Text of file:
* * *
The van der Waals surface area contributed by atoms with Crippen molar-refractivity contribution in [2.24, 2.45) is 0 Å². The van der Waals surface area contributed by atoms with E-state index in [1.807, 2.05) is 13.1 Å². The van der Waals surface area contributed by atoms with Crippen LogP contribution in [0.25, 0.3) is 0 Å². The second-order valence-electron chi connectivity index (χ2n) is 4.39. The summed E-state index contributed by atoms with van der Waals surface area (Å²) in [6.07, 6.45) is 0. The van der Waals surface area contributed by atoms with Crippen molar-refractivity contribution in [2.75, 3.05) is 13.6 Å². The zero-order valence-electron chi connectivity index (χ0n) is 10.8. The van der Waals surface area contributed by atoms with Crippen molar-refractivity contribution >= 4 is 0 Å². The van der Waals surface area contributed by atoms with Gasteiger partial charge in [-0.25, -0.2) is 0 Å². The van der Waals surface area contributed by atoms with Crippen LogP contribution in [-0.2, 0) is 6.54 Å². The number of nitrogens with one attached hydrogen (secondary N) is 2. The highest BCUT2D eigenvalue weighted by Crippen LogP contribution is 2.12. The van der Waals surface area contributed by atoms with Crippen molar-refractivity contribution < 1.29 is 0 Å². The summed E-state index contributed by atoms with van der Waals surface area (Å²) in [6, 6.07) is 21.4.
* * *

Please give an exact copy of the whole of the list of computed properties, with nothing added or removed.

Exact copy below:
The van der Waals surface area contributed by atoms with Crippen molar-refractivity contribution in [2.24, 2.45) is 0 Å². The van der Waals surface area contributed by atoms with E-state index in [1.807, 2.05) is 13.1 Å². The van der Waals surface area contributed by atoms with Crippen LogP contribution in [0.25, 0.3) is 0 Å². The second-order valence-electron chi connectivity index (χ2n) is 4.39. The summed E-state index contributed by atoms with van der Waals surface area (Å²) in [6.07, 6.45) is 0. The van der Waals surface area contributed by atoms with Crippen molar-refractivity contribution in [2.75, 3.05) is 13.6 Å². The zero-order valence-electron chi connectivity index (χ0n) is 10.8. The van der Waals surface area contributed by atoms with Crippen molar-refractivity contribution >= 4 is 0 Å². The van der Waals surface area contributed by atoms with Gasteiger partial charge in [-0.25, -0.2) is 0 Å². The van der Waals surface area contributed by atoms with Crippen LogP contribution in [-0.2, 0) is 6.54 Å². The number of nitrogens with one attached hydrogen (secondary N) is 2. The highest BCUT2D eigenvalue weighted by Crippen LogP contribution is 2.12. The van der Waals surface area contributed by atoms with Crippen molar-refractivity contribution < 1.29 is 0 Å². The summed E-state index contributed by atoms with van der Waals surface area (Å²) in [6, 6.07) is 21.4.